Blessed dreams: Church keeps youth program thriving after 30 years

Photo by Kristen Ralph

Photo by Kristen Ralph

COVINGTON -- Bethlehem Baptist Church has strong ties to the legacy of Martin Luther King Jr.

King's maternal grandfather, Rev. A.D. Williams, and his uncle, Rev. Joel King, both were pastors of the church. His father has preached there. Martin Luther King Jr. himself used to visit as a child and play in a nearby creek with local children.

So it's only fitting that the 150-year-old church is the recipient of the 2011 Trailblazer Award given in King's honor to those who have made a difference through community service.

The award, handed out during Sunday's annual Martin Luther King Jr. Celebration at Newton High School, came as a surprise to the Rev. Hezekiah Benton Jr., the church's pastor for the past 32 years.

"It shows persons are being blessed and those who see or give notice want to express it," he said.

Benton and members of Bethlehem Baptist have been blessing the Covington community through a program for youth for 30 years. The program was God's idea, Benton said, but it was communicated through the late Hazel Bostick, a longtime church member, who, after a period of spending one day a week in fasting and prayer with Benton, told him, "We need to do something for the children."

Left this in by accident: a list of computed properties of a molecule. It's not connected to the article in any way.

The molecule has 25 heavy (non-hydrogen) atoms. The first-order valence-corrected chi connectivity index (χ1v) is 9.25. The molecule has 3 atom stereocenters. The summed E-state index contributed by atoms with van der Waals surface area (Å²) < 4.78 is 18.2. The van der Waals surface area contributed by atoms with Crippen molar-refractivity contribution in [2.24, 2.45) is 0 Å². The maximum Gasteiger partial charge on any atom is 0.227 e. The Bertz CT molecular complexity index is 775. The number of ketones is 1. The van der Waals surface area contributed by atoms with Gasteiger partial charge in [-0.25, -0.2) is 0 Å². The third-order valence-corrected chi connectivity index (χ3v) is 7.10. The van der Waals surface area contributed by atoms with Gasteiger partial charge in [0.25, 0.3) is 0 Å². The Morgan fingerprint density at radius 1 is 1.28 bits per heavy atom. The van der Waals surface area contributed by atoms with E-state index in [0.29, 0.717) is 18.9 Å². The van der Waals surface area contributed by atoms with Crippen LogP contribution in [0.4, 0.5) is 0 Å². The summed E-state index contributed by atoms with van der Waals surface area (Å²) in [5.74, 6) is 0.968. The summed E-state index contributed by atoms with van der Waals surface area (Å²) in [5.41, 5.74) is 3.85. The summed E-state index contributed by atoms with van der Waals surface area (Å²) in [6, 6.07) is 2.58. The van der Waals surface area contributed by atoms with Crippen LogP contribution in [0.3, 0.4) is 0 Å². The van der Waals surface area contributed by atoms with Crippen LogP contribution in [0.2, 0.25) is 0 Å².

The result was the Summer Enrichment and Feeding Program, where youngsters can come and learn, play and eat for one month during the summer while their parents are at work.

"We determined how critical it is to do surrogate parenting," Benton said. Nowadays the program boasts 50 to 100 participants a day. The children learn about local government and receive visits from community leaders and public safety officers from the local police department, sheriff's office and fire department. They do arts and crafts and are fed a well-balanced, hot meal for lunch.

It's all free to participants and is mostly funded out of the church budget and through donations from Snapping Shoals EMC and others. Benton said church members have never wavered in their support of the program, even as economic conditions have made running it a greater challenge.

But there are great rewards, too. Many alumni of the program are now volunteers or are sending their own children there. Benton is now seeing grandchildren of early program participants come through.

"Whenever you give your spirit is blessed because you've released part of your love to someone else. What we do is release God's love to the community," he said.